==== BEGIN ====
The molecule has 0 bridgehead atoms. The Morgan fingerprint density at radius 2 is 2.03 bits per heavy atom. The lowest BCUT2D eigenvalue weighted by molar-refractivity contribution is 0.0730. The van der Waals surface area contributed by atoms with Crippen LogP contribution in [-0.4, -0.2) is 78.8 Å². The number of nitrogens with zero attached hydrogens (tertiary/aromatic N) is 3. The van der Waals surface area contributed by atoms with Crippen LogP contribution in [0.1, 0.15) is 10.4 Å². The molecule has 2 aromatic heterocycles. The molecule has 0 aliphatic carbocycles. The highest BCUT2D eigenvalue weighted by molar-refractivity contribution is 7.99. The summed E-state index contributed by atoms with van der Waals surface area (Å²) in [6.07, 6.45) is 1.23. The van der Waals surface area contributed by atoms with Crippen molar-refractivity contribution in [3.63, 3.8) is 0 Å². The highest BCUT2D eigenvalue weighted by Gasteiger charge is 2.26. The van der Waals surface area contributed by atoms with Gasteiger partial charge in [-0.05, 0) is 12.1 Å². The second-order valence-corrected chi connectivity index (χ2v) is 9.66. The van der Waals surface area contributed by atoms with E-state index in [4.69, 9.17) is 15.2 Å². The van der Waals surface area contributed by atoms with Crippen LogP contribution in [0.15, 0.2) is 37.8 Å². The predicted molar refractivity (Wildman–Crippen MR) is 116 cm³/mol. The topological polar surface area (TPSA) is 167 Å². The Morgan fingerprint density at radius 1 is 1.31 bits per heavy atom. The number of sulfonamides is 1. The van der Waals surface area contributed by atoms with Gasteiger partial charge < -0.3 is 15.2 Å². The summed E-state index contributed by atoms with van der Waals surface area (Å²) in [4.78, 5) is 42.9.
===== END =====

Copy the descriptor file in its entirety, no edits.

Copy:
The molecule has 0 bridgehead atoms. The Morgan fingerprint density at radius 2 is 2.03 bits per heavy atom. The lowest BCUT2D eigenvalue weighted by molar-refractivity contribution is 0.0730. The van der Waals surface area contributed by atoms with Crippen LogP contribution in [-0.4, -0.2) is 78.8 Å². The number of nitrogens with zero attached hydrogens (tertiary/aromatic N) is 3. The van der Waals surface area contributed by atoms with Crippen LogP contribution in [0.1, 0.15) is 10.4 Å². The molecule has 2 aromatic heterocycles. The molecule has 0 aliphatic carbocycles. The highest BCUT2D eigenvalue weighted by molar-refractivity contribution is 7.99. The summed E-state index contributed by atoms with van der Waals surface area (Å²) in [6.07, 6.45) is 1.23. The van der Waals surface area contributed by atoms with Crippen molar-refractivity contribution in [3.63, 3.8) is 0 Å². The highest BCUT2D eigenvalue weighted by Gasteiger charge is 2.26. The van der Waals surface area contributed by atoms with Gasteiger partial charge in [-0.05, 0) is 12.1 Å². The second-order valence-corrected chi connectivity index (χ2v) is 9.66. The van der Waals surface area contributed by atoms with E-state index in [4.69, 9.17) is 15.2 Å². The van der Waals surface area contributed by atoms with Crippen LogP contribution in [0.15, 0.2) is 37.8 Å². The predicted molar refractivity (Wildman–Crippen MR) is 116 cm³/mol. The topological polar surface area (TPSA) is 167 Å². The Morgan fingerprint density at radius 1 is 1.31 bits per heavy atom. The number of sulfonamides is 1. The van der Waals surface area contributed by atoms with Gasteiger partial charge < -0.3 is 15.2 Å². The summed E-state index contributed by atoms with van der Waals surface area (Å²) in [4.78, 5) is 42.9.